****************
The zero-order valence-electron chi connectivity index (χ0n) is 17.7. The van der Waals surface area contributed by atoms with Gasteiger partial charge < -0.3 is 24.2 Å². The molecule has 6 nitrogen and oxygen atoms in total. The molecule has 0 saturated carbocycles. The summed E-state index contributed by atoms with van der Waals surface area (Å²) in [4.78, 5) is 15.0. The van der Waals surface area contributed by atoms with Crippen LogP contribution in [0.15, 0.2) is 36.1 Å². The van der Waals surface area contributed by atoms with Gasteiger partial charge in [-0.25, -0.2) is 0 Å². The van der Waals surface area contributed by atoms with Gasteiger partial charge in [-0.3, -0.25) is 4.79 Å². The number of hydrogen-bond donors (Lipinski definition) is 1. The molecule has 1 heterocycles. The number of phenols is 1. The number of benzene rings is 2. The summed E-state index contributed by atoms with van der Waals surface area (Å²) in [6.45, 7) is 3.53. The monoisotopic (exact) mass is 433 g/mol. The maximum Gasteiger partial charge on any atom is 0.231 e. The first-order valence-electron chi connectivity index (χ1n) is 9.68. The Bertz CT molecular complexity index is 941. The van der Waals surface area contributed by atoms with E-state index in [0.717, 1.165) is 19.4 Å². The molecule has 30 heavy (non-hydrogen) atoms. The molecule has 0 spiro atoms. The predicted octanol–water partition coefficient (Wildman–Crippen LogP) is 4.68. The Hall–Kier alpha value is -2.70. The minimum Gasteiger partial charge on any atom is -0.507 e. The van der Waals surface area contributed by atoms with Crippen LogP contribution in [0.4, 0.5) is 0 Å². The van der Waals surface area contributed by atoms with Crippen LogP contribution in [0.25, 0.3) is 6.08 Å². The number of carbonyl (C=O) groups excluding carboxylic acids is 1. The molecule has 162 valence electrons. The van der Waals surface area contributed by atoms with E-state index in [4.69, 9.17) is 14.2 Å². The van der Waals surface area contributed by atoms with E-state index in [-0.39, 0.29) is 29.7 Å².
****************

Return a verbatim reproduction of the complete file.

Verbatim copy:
The zero-order valence-electron chi connectivity index (χ0n) is 17.7. The van der Waals surface area contributed by atoms with Gasteiger partial charge < -0.3 is 24.2 Å². The molecule has 6 nitrogen and oxygen atoms in total. The molecule has 0 saturated carbocycles. The summed E-state index contributed by atoms with van der Waals surface area (Å²) in [4.78, 5) is 15.0. The van der Waals surface area contributed by atoms with Crippen LogP contribution in [0.15, 0.2) is 36.1 Å². The van der Waals surface area contributed by atoms with Gasteiger partial charge in [-0.25, -0.2) is 0 Å². The van der Waals surface area contributed by atoms with Gasteiger partial charge in [-0.3, -0.25) is 4.79 Å². The number of hydrogen-bond donors (Lipinski definition) is 1. The molecule has 1 heterocycles. The number of phenols is 1. The number of benzene rings is 2. The summed E-state index contributed by atoms with van der Waals surface area (Å²) in [6.45, 7) is 3.53. The monoisotopic (exact) mass is 433 g/mol. The maximum Gasteiger partial charge on any atom is 0.231 e. The first-order valence-electron chi connectivity index (χ1n) is 9.68. The Bertz CT molecular complexity index is 941. The van der Waals surface area contributed by atoms with E-state index in [0.717, 1.165) is 19.4 Å². The molecule has 30 heavy (non-hydrogen) atoms. The molecule has 0 spiro atoms. The predicted octanol–water partition coefficient (Wildman–Crippen LogP) is 4.68. The Hall–Kier alpha value is -2.70. The minimum Gasteiger partial charge on any atom is -0.507 e. The van der Waals surface area contributed by atoms with Crippen LogP contribution in [0.4, 0.5) is 0 Å². The van der Waals surface area contributed by atoms with Crippen LogP contribution in [0.25, 0.3) is 6.08 Å². The number of carbonyl (C=O) groups excluding carboxylic acids is 1. The molecule has 162 valence electrons. The van der Waals surface area contributed by atoms with E-state index in [4.69, 9.17) is 14.2 Å². The van der Waals surface area contributed by atoms with E-state index in [-0.39, 0.29) is 29.7 Å².